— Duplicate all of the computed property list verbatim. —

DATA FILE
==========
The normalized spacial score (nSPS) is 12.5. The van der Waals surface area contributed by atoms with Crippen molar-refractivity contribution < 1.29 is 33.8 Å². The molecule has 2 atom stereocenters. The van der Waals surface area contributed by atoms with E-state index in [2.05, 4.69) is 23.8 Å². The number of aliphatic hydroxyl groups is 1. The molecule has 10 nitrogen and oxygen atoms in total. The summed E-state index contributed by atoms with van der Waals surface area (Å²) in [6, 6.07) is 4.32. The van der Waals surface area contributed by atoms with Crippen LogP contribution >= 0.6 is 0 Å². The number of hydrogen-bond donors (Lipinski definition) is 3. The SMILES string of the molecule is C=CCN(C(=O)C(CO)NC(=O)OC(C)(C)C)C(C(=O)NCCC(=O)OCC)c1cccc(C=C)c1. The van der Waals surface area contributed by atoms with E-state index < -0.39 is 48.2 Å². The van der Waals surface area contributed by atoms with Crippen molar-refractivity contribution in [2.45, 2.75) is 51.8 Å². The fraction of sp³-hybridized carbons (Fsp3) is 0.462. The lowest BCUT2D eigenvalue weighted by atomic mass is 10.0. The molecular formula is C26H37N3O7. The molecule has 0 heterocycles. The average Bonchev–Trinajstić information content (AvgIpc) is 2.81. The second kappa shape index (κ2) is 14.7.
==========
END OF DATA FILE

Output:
The normalized spacial score (nSPS) is 12.5. The van der Waals surface area contributed by atoms with Crippen molar-refractivity contribution < 1.29 is 33.8 Å². The molecule has 2 atom stereocenters. The van der Waals surface area contributed by atoms with E-state index in [2.05, 4.69) is 23.8 Å². The number of aliphatic hydroxyl groups is 1. The molecule has 10 nitrogen and oxygen atoms in total. The summed E-state index contributed by atoms with van der Waals surface area (Å²) in [6, 6.07) is 4.32. The van der Waals surface area contributed by atoms with Crippen LogP contribution >= 0.6 is 0 Å². The number of hydrogen-bond donors (Lipinski definition) is 3. The SMILES string of the molecule is C=CCN(C(=O)C(CO)NC(=O)OC(C)(C)C)C(C(=O)NCCC(=O)OCC)c1cccc(C=C)c1. The van der Waals surface area contributed by atoms with E-state index < -0.39 is 48.2 Å². The van der Waals surface area contributed by atoms with Crippen molar-refractivity contribution in [2.45, 2.75) is 51.8 Å². The fraction of sp³-hybridized carbons (Fsp3) is 0.462. The lowest BCUT2D eigenvalue weighted by atomic mass is 10.0. The molecular formula is C26H37N3O7. The molecule has 0 heterocycles. The average Bonchev–Trinajstić information content (AvgIpc) is 2.81. The second kappa shape index (κ2) is 14.7.